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Zoners want opt out for historic district residents

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Final decision now lies with city council

By Meaghan Downs

The Planning and Zoning Commission said yes to creating a historic district in the city of Lawrenceburg.
With one notable and additional recommendation: the inclusion of a zoning category with an “opt out” provision for property owners.
The commission voted unanimously last Tuesday night to recommend the establishment of a historic district in the city, but with a condition for the council to consider creating a zoning category to give an option to property owners who do not want to be in the historic district.
Currently, no such zoning category exists in the zoning ordinance.
The proposed historic district will affect about 172 city properties, according to documents provided by the historic district commission to Planning and Zoning.
Planning and Zoning vice chairman Jody Hughes said the historic district would overall be a positive thing, but he still wants to protect those individuals that may not want to participate.
“A lot of historical sites in that parameter we’re talking about, they qualify to be an historical site, and would qualify for funding, if it’s available, tax credits,” Hughes said, “but I don’t want to burden an individual that doesn’t want to play the game.”
“If an individual doesn’t want to play, they shouldn’t be forced to play.”
Planning and Zoning member Gary McInturf, who made the first motion on the recommendation, agreed on including the opt out provision in the zoning category.  
“The people who want to be in it can be in it, and the people who want to be out can be out,” McInturf said.
Planning and Zoning members Bryan Brothers and Freddy Carter were absent from the Feb. 12 meeting.
In its recommendation motion, the Planning and Zoning board also said it “makes no position on boundaries,” meaning the board chose not to provide specific boundary recommendations to the council.
According to the city ordinance detailing the process of creating a historic district, the Planning and Zoning board, along with forwarding its recommendation to the council, needed to also include a Comprehensive Plan amendment and a zoning map change.
The board only sent its yes recommendation — not the amendment or the zoning map change.
According to Director of the Regional Planning Council with Bluegrass Area District Development Dal Harper, Planning and Zoning must hold a public hearing and take direct, public testimony in order to make an amendment to the Comprehensive Plan or to complete a zoning map change.
“It would be difficult for any planning commission to make such as decision [on boundaries] without taking direct testimony,” Harper said during last Tuesday’s meeting.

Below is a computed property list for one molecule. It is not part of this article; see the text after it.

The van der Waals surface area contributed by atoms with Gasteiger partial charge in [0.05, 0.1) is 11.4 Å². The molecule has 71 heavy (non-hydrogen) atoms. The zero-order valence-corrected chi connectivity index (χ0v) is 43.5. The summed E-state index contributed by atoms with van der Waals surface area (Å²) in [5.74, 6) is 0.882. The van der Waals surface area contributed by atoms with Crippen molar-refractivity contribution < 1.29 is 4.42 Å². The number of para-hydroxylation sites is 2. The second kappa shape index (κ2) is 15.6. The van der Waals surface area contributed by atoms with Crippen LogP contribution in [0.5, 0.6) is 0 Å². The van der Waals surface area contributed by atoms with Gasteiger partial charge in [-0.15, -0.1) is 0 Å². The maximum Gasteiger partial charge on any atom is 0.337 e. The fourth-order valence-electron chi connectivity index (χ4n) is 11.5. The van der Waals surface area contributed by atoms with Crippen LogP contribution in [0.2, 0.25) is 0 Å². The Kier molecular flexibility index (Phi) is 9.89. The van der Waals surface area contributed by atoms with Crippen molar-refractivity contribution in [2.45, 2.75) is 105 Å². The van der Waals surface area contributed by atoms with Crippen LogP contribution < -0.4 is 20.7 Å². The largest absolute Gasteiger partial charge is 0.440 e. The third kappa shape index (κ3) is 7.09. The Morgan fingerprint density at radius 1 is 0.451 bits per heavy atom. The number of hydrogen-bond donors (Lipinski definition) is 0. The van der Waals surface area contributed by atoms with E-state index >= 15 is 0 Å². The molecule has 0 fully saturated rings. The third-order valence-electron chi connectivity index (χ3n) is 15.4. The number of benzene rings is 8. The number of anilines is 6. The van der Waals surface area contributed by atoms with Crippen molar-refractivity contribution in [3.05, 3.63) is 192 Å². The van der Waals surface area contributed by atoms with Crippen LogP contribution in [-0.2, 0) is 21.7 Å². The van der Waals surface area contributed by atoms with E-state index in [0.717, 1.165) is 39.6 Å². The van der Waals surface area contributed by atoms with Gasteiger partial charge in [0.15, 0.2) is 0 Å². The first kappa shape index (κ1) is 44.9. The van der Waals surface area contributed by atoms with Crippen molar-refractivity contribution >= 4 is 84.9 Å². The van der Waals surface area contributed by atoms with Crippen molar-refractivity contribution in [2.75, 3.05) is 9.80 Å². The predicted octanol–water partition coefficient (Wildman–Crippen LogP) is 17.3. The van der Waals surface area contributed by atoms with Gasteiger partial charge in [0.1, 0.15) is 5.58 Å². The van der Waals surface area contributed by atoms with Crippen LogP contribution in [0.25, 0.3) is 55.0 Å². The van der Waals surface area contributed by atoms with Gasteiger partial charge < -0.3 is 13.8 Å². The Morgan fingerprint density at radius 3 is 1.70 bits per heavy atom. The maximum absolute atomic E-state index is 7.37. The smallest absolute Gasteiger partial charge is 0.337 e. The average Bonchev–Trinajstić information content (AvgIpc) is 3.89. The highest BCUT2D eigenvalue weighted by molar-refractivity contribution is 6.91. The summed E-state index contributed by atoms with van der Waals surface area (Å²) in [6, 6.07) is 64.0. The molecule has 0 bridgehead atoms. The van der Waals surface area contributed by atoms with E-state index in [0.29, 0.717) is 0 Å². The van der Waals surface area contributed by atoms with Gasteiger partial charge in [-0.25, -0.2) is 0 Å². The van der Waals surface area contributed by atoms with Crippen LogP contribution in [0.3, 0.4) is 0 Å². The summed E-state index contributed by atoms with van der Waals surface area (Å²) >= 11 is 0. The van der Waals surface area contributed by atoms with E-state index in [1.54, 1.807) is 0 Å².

If a historic district were established, every property owner in charge of a designated historic property would need to keep all exterior portions of the property in good repair, according to the city ordinance on the historic district.
Property owners with land, homes or businesses in the historic district are to apply for a certificate from the commission before undertaking new work on a historic property.
The commission, according to city ordinance, has no authority to make property owners attend public hearings or evaluations by the historic commission on the state of their properties, or to implement the recommendations of the commission.
The historic district ordinance also states “any person violating any of the provisions of this chapter shall be guilty of a misdemeanor and shall be fined not less than $50, nor more than $500 for each offense. Each day’s violation shall constitute a separate offense.”
No specific violations are listed in the 2006 historic district ordinance.

Next steps for the historic district
Following Planning and Zoning’s positive recommendation, the proposed plan to create a Lawrenceburg historic district will now go to the city council. According to the city’s historic district ordinance, the council has 60 days to review the Planning and Zoning recommendation before it makes a final vote on establishing a historic district within the city limits.
The ultimate decision on whether boundaries could be or should be modified is up to the city council, according to City Attorney Robert Myles.
No information has been released regarding if the historic district recommendation will be on the agenda for the next regularly scheduled council meeting March 11, or the council’s April 8 meeting.

Properties included in proposed historic district
The potential historic district includes the following property boundaries:
• All properties fronting Main street, starting on the west side of North Main Street at 215 North Main, and starting on the east side of North Main Street at 126 North Main (Early Childhood Center) and following Main Street in a southerly direction and ending on the east side of South Main at Bond and Lillard Road and on the west side of South Main at Carlton Drive.
• All properties fronting East Woodford Street, beginning at the intersection of Woodford Street and Main and running east to the railroad crossing.
• All properties fronting East Court Street, beginning at the intersection of Court Street and Main and running east to the railroad crossing.
• All properties fronting College Street.